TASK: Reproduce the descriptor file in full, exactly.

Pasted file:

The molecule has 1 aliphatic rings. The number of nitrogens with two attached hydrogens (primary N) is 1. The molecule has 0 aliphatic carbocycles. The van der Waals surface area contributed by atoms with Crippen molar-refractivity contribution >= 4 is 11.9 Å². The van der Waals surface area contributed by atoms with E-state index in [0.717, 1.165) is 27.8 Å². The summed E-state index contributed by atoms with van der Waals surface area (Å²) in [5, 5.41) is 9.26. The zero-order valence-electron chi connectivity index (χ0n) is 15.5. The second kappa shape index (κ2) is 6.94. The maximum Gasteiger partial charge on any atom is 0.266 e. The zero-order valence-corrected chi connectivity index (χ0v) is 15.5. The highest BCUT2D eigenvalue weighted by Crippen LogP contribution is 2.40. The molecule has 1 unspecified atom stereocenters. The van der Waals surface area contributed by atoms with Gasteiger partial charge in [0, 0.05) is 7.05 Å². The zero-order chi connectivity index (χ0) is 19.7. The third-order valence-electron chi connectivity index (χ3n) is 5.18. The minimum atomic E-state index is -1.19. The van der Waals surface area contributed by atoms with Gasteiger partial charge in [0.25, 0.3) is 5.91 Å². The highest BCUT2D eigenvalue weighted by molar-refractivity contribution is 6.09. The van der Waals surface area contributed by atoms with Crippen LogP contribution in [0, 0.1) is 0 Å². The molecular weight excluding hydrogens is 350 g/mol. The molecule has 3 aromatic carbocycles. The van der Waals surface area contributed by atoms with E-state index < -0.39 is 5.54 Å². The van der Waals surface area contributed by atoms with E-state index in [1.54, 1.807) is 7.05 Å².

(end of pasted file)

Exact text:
The molecule has 1 aliphatic rings. The number of nitrogens with two attached hydrogens (primary N) is 1. The molecule has 0 aliphatic carbocycles. The van der Waals surface area contributed by atoms with Crippen molar-refractivity contribution >= 4 is 11.9 Å². The van der Waals surface area contributed by atoms with E-state index in [0.717, 1.165) is 27.8 Å². The summed E-state index contributed by atoms with van der Waals surface area (Å²) in [5, 5.41) is 9.26. The zero-order valence-electron chi connectivity index (χ0n) is 15.5. The second kappa shape index (κ2) is 6.94. The maximum Gasteiger partial charge on any atom is 0.266 e. The zero-order valence-corrected chi connectivity index (χ0v) is 15.5. The highest BCUT2D eigenvalue weighted by Crippen LogP contribution is 2.40. The molecule has 1 unspecified atom stereocenters. The van der Waals surface area contributed by atoms with Gasteiger partial charge in [0, 0.05) is 7.05 Å². The zero-order chi connectivity index (χ0) is 19.7. The third-order valence-electron chi connectivity index (χ3n) is 5.18. The minimum atomic E-state index is -1.19. The van der Waals surface area contributed by atoms with Gasteiger partial charge in [0.25, 0.3) is 5.91 Å². The highest BCUT2D eigenvalue weighted by molar-refractivity contribution is 6.09. The van der Waals surface area contributed by atoms with Crippen LogP contribution in [0, 0.1) is 0 Å². The molecular weight excluding hydrogens is 350 g/mol. The molecule has 3 aromatic carbocycles. The van der Waals surface area contributed by atoms with E-state index < -0.39 is 5.54 Å². The van der Waals surface area contributed by atoms with E-state index in [1.54, 1.807) is 7.05 Å².